By Peter H. GantzRefugees International
November 18, 2003
What would the world do if another Rwanda happened? If conflict breaks out in a failed state and no nation with a first-class military is willing to lead and/or provide troops to a United Nations peace operation or coalition of the willing, the conflict might again lead to genocide. In Rwanda, a small UN peacekeeping mission was powerless to do more than save a small percentage of those killed, despite the pleas from its Canadian commander. This sorry episode haunts the UN and humanitarian organizations to this day. Yet, if you ask the question "What would the world do if the scenario repeated itself," no one has an answer.
Refugees International has been writing and speaking out for many years about the weaknesses of the current UN peace operations system. These weaknesses are the result of a system of voluntary contributions of troops to missions. The UN is forced to take what it can get, and too often what it gets cannot get the job done. Most peace operations in Africa, for instance, rely on troops from developing nations. These troops are frequently ill-trained, poorly equipped, and often prove to be incapable of stopping routine violence, much less dealing with the well-armed thugs that are the so-called "spoilers" of the peace. Liberia is the latest example of a leading developed nation (in this case the United States) refusing to get involved in a peace operation. While UN operations in Sierra Leone and the Congo were rescued by the British and the French, respectively, ad hoc interventions of this type do not constitute a reliable international system for conducting peace operations.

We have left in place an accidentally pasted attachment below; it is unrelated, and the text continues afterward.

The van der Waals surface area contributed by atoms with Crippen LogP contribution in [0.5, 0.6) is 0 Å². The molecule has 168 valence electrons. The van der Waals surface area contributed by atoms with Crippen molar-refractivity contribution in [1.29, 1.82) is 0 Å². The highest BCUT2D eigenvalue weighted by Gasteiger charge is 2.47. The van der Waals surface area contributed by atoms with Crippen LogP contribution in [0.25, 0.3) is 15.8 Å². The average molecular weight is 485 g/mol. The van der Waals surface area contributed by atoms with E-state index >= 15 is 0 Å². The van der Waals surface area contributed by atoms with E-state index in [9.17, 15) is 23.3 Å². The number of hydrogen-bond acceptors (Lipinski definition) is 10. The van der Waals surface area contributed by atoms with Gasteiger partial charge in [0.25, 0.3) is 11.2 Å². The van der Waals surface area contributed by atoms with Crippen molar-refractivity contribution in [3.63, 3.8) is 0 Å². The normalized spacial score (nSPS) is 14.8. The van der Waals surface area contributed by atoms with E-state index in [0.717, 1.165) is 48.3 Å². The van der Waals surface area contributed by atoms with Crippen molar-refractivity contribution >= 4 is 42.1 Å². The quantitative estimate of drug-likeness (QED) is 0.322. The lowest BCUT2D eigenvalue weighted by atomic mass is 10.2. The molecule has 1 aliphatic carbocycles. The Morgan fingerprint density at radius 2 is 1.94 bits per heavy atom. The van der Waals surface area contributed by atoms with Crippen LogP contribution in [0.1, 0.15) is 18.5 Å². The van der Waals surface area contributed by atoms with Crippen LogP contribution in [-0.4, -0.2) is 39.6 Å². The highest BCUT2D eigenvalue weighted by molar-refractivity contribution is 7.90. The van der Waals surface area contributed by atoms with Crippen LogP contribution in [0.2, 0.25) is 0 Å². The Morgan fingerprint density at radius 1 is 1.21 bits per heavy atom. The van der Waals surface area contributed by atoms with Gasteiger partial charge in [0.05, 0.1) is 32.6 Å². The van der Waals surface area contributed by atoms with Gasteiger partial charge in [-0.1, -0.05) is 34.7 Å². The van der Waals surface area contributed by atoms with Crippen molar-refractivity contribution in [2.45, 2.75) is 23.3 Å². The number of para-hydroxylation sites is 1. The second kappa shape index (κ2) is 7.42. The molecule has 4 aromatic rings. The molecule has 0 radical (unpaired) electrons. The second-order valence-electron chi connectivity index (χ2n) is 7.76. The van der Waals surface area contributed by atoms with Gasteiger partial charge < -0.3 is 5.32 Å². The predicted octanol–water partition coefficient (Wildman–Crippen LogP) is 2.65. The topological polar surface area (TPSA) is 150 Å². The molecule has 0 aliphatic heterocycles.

As policymakers confront this dilemma, some individuals have proposed a controversial solution: using private contractors in peace operations. If nations with first class militaries refuse to put their troops in harm's way in remote locations, and if the UN is saddled with troops from developing nations that are not up the task, then perhaps the UN should hire the private sector to save the day. This idea has appeal because it promises a rapid response to protect victims of systematic, large-scale violence.